How is everyone today? For this post, Shannon Mullen has kindly agreed to answer a few questions that may interest you guys. She is a lovely person and I hope to meet her in-person one day
Shannon Mullen, the author of See What Flowers, is
See What Flowers, a novel about love and mental illness, is her debut novel. Go check her out at shannonmullen.me where she blogs about her teaching and travels
1. When did you realize you wanted to be a writer?
I have known that I wanted to be a writer when I was a young reader. I have a huge imagination and would get lost in books. When I was in Grade 1 my teacher nominated me to go to a “Young Writer’s Workshop.” I was very inspired and decided then that I wanted to be a writer. But I never really made time for writing until I was working as a teacher in London, UK and created a blog about my adventures in teaching and travel. Even though I filled my life with other things: sports, university, friends, travel, etc, the desire to write never went away. It has always been like this little voice inside me. It’s only in the last 5 years that I have been making it more of a priority in my life.
2. Where did you get the idea to start writing See What Flowers? Or what made you want to write the book?
I wrote See What Flowers after having spent 14 months living in the Canadian Arctic as a high school teacher, where the suicide rates are more than 10 times the national average. Mental health is discussed a lot up north and I had completed several trainings aimed at helping me recognize students and community members who might be suffering from mental illness and how to support them. When I came back “south” to Ontario, a couple of my friends were in relationships that were being negatively impacted by mental illness, particularly depression in men. So love and mental illness seemed to be hot topics of conversation amongst my friends and I found myself thinking about them a lot. The idea for See What Flowers came out of all of these influences.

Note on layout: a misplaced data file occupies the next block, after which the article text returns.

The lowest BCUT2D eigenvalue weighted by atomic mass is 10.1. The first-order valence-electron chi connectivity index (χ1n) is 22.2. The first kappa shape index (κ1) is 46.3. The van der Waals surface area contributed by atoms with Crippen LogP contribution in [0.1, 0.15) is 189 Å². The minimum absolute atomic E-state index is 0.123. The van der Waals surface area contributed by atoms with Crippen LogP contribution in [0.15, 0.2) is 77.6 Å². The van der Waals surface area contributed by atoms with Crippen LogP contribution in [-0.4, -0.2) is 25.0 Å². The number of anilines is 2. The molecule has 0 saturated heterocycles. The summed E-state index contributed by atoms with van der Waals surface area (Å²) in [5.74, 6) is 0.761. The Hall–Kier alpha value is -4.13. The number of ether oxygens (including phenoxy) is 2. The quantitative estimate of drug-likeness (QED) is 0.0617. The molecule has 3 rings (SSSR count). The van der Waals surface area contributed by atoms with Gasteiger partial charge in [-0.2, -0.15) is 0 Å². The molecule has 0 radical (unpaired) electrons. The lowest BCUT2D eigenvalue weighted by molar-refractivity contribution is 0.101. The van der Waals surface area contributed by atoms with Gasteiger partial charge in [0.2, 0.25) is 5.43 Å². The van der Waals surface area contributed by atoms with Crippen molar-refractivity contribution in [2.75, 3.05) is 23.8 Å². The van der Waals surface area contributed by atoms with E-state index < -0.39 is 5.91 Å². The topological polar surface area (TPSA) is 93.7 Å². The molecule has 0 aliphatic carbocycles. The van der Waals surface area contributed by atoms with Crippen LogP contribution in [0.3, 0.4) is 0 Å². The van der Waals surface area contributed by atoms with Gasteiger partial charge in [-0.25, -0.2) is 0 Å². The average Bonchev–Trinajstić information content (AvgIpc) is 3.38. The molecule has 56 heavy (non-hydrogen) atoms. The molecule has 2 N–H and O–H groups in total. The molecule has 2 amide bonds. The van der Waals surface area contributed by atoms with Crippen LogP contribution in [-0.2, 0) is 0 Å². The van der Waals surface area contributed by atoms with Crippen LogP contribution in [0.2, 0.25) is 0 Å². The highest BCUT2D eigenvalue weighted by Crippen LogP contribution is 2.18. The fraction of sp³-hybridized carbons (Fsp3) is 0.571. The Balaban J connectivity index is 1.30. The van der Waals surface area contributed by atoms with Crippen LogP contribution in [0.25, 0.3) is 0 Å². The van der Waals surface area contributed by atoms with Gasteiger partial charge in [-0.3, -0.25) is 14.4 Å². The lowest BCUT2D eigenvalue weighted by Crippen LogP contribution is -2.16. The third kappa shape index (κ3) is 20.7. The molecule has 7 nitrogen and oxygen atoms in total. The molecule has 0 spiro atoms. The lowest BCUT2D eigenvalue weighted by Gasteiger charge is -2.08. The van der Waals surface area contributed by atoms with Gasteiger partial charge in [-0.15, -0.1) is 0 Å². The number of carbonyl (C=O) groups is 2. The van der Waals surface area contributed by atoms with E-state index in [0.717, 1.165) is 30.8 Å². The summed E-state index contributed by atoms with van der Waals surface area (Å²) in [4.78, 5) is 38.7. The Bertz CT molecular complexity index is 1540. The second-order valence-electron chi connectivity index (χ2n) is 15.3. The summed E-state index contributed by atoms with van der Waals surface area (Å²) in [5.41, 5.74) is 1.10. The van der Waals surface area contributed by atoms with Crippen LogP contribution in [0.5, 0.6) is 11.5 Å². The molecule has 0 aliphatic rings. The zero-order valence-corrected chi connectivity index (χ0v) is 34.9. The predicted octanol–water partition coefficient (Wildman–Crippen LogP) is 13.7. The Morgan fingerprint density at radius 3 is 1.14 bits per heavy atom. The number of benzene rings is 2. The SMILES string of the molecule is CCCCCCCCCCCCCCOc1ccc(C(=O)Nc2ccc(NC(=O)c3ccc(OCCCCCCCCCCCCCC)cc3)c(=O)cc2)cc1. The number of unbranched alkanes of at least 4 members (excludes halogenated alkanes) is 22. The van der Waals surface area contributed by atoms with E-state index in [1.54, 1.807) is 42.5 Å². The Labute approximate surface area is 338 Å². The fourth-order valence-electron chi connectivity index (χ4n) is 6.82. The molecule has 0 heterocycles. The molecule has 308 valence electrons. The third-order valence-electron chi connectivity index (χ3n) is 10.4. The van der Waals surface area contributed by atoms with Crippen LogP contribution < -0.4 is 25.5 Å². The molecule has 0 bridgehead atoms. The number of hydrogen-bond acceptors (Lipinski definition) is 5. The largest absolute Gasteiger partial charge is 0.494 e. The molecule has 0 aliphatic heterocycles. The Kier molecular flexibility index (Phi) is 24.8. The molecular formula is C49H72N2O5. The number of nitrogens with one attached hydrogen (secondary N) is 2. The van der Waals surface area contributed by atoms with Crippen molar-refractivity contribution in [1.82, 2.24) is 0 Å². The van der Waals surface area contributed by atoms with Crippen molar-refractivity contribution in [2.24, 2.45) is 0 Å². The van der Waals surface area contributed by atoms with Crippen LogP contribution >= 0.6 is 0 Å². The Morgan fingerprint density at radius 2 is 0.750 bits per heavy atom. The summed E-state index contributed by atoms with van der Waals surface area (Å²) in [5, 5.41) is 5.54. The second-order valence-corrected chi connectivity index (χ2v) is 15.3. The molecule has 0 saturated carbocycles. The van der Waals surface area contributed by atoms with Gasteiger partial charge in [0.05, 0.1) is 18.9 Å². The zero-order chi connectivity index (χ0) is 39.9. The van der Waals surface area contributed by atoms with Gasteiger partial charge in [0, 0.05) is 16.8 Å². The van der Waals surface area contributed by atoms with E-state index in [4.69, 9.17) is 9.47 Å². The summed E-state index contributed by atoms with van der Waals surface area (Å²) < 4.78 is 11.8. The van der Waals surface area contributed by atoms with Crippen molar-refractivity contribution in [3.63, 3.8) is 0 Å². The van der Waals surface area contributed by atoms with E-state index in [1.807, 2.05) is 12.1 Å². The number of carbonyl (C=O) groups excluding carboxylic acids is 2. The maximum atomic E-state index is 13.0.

3. Did you learn anything that surprised you while writing See What Flowers?
I was surprised by the prevalence of mental illness in society. One in five Canadians will experience mental illness in their lifetime. So this means that all of us will likely be in a relationship with someone suffering from mental illness at some point, whether that is a romantic partner, a family member, or ourselves. For me, this statistic shows the importance of educating everyone on how to best support those who are experiencing mental illness, especially the importance of taking care of ourselves in the process.
4. As a writer and a reader, do you prefer stand-alone books or series?
I currently prefer stand-alone books. Lately, I have been reading a lot of travel memoirs and biographies as I am very inspired by how the average person can accomplish extraordinary things. When I was a teenager, I absolutely loved series. I can’t really think of any series I’ve read lately other than the Hunger Games!
5. Who or what inspired you to create the two main characters, Emma and Adam?